Grotesque Themes In William Faulkner's Barn Burning

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Though “Barn Burning” appears to be a strange story with little value at first glance, it actually withholds a great deal of significance. In fact, the story’s oddities contribute to its literary value. The grotesque elements create mystery, leading an audience to seek for meaning. William Faulkner designed the story in a way that forces readers to search for an answer, rather than blatantly displaying said answer. The main theme, literary device, and style of “Barn Burning” all come together to create not just a simple, easily interpreted short story, but a story with true depth and value. In “Barn Burning,” the theme of loyalty and betrayal contribute greatly to the main conflict of the short story. With immense pressure from his…show more content…
Gothic and modern themes prevail in “Barn Burning.” In Abner Faulkner displays grotesque characteristics such as an unhealthy desire to burn and a physical handicap from the war. Abner also personifies loss of traditional values in the South during the early 1900s, which ties to modernism. Faulkner used his writing to comment on the new era, and it is obvious that he was not fond of it. Additionally, Faulkner’s sentences stretch for paragraphs at a time, jumping from one topic to another. These sentences often illustrate a character’s every thought. William Faulkner writes in “Barn Burning,” “. . . this, the cheese which he knew he smelled and the hermetic meat which his intestines believed he smelled coming in intermittent gusts momentary and brief between the other constant one, the smell and sense just a little of fear. . .” (Faulkner 1). Sarty’s feelings and thoughts are incredibly lifelike, even from the beginning of the story. Sarty causes readers to feel tremendously sympathetic not only due to his situation itself, but his early loss of innocence. Faulkner promptly creates an authentic character, leading readers to relate to him and therefore feel his emotions more intensely. In an article called “Barn Burning” Joseph C. Murphy writes, “‘Barn Burning’ reflects Faulkner’s concern with representing the complexity of consciousness, here the divided consciousness of a boy torn between…show more content…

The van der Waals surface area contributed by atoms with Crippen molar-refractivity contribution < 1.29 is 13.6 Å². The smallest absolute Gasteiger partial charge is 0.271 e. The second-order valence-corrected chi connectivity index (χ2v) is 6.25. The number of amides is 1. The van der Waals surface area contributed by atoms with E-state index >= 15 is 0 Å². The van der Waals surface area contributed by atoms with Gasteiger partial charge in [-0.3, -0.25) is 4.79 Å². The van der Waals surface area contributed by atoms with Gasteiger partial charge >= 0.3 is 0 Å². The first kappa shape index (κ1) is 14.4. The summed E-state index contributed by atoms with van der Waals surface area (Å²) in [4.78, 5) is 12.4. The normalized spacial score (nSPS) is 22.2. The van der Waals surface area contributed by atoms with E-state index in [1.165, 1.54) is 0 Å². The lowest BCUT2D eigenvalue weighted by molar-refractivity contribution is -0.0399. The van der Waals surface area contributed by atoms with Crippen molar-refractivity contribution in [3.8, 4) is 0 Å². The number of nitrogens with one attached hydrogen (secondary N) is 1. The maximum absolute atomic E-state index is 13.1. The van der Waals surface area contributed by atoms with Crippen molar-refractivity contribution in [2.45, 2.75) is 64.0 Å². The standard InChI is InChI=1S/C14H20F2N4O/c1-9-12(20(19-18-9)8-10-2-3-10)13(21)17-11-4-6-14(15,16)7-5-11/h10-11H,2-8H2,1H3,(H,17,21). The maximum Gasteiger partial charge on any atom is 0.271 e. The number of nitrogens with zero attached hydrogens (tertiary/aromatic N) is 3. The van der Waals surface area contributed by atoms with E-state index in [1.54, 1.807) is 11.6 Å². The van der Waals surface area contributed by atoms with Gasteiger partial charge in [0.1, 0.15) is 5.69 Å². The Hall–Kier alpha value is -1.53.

These elements fail to resemble most mainstream literature, but the capriciousness of it all plays a large role in the lesson. “Barn Burning” does not only teach about morality, but what it takes to achieve and conserve it. A reader cannot simply understand all of the story’s mystery without carefully breaking down the elements. William Faulkner proves that a lesson that requires work is truly a genuine learning experience, as it makes a lasting
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